Take that same laser viewpoint to your homeschooling plans.  Do you really need to do all the extracurricular activities right now?  Can we skip that camping trip? You can always add-on more things – pare it down to what you know you can handle first, then expand later.

For me, a priority is the art class that I teach.  It’s a vital community for my kids and I value it enough to kick other things to the curb.  I could have said “sorry guys!” and quit, but I’m not going to do that.  I’m cutting back other responsibilities to give myself the time and effort I need to do it right.  It’s important.

Make sure that it’s a family decision to prioritize.  Pull your kids in on the decision-making so that you can avoid hurt feelings and resentment right from the start.  Be honest about what you can handle, and help them understand that it’s not always going to be this way.

 

 

Focus on relationships, not results

Homeschooling is so often focused on the results.  We have to prove ourselves to everyone, right?  School officials, family, friends, the media …. the list goes on and on.  If you only focus on results in a crisis situation, you’ll end up stressed out and wiped out.  If everything else fails, focus on relationships.

This might be the year that you spend reading a lot.  It might be the year of YouTube videos and experiments.  It might be a year of child-led exploration, guided by curiosity and freedom.  No matter where it takes you, don’t let it become a battle.  You already have a battle on your hands and you’re fighting to survive.

If your child is happy, learning, safe, and curious, you’re doing a great job.  Even if the curriculum is sitting in a dusty pile on the shelf.

 

 

Be open to other options

I can’t send my kids to public school.  I just can’t.  That might not be the case for you.  There’s absolutely nothing wrong with taking a break from homeschooling.   If you need some time to rest and recuperate while someone else teaches your kids, there’s NO shame in taking what’s available.  Schooling is not set in stone – you can always start over later or come back to it.  Or you can do a hybrid model, assuming your state allows that.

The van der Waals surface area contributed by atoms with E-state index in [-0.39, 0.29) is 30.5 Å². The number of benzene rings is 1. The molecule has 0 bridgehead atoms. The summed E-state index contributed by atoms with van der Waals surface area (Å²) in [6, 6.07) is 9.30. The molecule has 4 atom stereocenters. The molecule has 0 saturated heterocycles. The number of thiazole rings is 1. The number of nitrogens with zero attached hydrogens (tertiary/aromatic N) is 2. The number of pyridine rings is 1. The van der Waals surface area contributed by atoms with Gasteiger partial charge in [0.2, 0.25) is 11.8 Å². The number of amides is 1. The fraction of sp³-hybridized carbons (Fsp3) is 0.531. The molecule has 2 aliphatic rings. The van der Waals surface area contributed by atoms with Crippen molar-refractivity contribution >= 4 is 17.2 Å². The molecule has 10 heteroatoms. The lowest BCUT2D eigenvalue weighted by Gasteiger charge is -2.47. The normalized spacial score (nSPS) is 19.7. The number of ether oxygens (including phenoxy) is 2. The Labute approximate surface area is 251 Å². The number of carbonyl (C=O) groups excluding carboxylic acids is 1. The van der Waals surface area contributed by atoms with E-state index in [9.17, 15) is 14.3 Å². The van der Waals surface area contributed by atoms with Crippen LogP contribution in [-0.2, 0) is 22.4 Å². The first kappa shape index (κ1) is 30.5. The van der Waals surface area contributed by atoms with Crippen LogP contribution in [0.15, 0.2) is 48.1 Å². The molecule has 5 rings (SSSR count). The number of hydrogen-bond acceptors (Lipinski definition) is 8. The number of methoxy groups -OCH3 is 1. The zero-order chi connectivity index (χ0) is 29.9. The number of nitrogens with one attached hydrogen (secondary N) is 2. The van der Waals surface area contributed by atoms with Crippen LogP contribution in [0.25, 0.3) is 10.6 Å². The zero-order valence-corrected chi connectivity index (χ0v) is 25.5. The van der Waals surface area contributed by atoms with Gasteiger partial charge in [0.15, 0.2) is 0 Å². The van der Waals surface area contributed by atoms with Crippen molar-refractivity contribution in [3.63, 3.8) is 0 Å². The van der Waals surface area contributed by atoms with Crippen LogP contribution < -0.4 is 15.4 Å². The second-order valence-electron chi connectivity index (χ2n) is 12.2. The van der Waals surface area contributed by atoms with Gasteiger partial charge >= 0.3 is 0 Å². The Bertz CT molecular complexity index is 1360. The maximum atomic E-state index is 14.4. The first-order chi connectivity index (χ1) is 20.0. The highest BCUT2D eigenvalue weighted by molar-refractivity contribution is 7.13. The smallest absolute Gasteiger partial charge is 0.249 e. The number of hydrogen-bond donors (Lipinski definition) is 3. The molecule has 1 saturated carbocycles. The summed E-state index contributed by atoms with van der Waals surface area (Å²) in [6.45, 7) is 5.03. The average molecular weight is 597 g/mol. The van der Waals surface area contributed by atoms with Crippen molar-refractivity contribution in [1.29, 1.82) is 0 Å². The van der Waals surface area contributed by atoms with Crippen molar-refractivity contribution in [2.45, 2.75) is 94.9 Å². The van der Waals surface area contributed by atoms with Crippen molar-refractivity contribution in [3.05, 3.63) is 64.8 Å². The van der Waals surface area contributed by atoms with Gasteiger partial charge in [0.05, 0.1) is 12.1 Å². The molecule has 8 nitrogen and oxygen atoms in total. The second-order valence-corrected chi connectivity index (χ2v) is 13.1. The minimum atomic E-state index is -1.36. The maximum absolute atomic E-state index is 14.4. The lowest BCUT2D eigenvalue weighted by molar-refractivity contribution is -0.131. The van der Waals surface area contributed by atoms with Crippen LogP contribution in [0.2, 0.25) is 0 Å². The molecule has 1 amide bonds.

Homeschoolers tend to get stuck in this “I cannot betray homeschooling!” rut.  Phooey!  Homeschooling is a choice.  It’s not the best choice, it’s not the only choice, and it may not be a choice that works for your family right now.  That’s just fine – find what works and run with it.  And if that means leaving homeschooling behind, that’s ok too!  No guilt.  You do what’s best for your family at this point in time.

 

You can do this.  It might not look like the blogs or articles, and it will be hard.  Not impossible, just hard.  Take a deep breath, grab your family, and figure out what works for right now.   

 

 

I should probably mention that one of the things I’m cutting back on is blogging.  I’m still blogging, just less.  It’s important to me and I refuse to give it up – I just have to adjust it to fit my abilities at the moment.  Don’t go anywhere – I’ll still be around!  

 

 

 

 

 

 

Homeschooling Through The Hard Times